Introduction: High-sensitivity C-reactive protein (hs-CRP) has been shown to be predictive of cardiac events but data among Asians is comparatively few. We evaluated the role of hs-CRP in the prediction of adverse cardiac outcome in a cohort of high-risk patients presenting with chest pain syndrome without myocardial infarction (MI).Materials and Methods: Three hundred and forty-seven patients were prospectively recruited over an 18-month period and patients with MI as documented by serial electrocardiogram abnormalities, and creatinine kinase or troponin elevation were excluded. Mean follow-up duration was 901 ± 306 days. Kaplan-Meier and Cox proportional hazards modelling were used to evaluate outcome and determine association with predictor variables.Results: The composite primary endpoint of cardiac mortality, non-fatal MI, cardiac failure or coronary revascularisation procedure (coronary artery bypass grafting or angioplasty) unrelated to the index admission was reached in 37 patients. History of previous MI (P = 0.002), presence of at least 1 coronary artery with ≥50% stenosis (P = 0.028) and elevated hs-CRP levels were associated with an adverse cardiac outcome (P = 0.001 for CRP in the upper quartile, and 0.002 for CRP ≥1mg/L, respectively). None of the traditional cardiovascular risk factors (hypertension, diabetes mellitus, dyslipidaemia, significant family history, smoking, male gender and increased age) was predictive. Multivariate modelling showed elevated hs-CRP to confer the highest risk for an adverse cardiac outcome (P <0.001).Conclusion: Hs-CRP is useful in further stratifying high-risk multi-ethnic patients presenting with chest pain despite no evidence of MI. Close follow-up and aggressive management of these patients may be warranted.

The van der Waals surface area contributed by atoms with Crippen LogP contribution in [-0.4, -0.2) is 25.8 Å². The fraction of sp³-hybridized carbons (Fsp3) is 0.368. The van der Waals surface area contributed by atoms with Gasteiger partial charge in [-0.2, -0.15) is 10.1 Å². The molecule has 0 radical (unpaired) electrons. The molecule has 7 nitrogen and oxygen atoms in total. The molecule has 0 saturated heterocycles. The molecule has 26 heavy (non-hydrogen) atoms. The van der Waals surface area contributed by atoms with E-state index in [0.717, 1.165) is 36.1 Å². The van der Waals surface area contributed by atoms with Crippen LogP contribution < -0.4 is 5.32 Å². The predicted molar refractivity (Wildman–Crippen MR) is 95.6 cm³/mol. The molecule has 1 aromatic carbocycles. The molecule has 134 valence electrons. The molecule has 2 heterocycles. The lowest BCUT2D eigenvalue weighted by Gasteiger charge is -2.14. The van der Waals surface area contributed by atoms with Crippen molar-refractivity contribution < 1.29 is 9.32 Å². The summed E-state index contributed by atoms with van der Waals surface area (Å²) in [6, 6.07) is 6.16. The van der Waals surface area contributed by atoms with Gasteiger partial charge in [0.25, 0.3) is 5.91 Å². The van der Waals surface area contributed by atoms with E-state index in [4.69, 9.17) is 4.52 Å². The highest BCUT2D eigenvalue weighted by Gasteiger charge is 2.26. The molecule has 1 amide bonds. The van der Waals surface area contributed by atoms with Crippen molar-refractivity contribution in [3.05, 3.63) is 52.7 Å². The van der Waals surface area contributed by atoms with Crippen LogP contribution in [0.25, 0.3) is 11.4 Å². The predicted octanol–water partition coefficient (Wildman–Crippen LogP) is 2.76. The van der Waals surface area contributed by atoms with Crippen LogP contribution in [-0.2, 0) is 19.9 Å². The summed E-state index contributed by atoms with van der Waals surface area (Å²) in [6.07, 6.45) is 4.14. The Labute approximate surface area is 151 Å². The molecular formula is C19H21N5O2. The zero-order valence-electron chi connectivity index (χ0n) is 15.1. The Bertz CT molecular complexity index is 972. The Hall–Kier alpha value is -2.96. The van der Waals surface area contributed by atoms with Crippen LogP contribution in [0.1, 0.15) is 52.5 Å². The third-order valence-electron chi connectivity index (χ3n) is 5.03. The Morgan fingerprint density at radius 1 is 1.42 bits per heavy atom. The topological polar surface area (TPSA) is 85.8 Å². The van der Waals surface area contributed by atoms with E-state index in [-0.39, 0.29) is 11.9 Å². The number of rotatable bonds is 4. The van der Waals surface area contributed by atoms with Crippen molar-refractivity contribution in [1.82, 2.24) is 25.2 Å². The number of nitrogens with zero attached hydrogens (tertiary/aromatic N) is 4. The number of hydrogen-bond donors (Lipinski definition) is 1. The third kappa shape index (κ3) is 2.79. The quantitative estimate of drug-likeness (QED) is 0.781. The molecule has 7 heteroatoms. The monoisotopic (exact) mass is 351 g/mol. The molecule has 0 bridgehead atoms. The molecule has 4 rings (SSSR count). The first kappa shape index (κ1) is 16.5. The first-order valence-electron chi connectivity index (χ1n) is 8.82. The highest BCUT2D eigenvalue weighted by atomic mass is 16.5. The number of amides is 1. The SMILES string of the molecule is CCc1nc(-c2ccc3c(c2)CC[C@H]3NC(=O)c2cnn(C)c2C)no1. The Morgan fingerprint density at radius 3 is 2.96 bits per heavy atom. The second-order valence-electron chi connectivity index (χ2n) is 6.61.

Patients with chest pain often pose a diagnostic conundrum to the attending physician especially when symptoms are not typical of angina and the electrocardiogram nondiagnostic. Troponin levels are frequently measured at presentation to prognosticate the patient.
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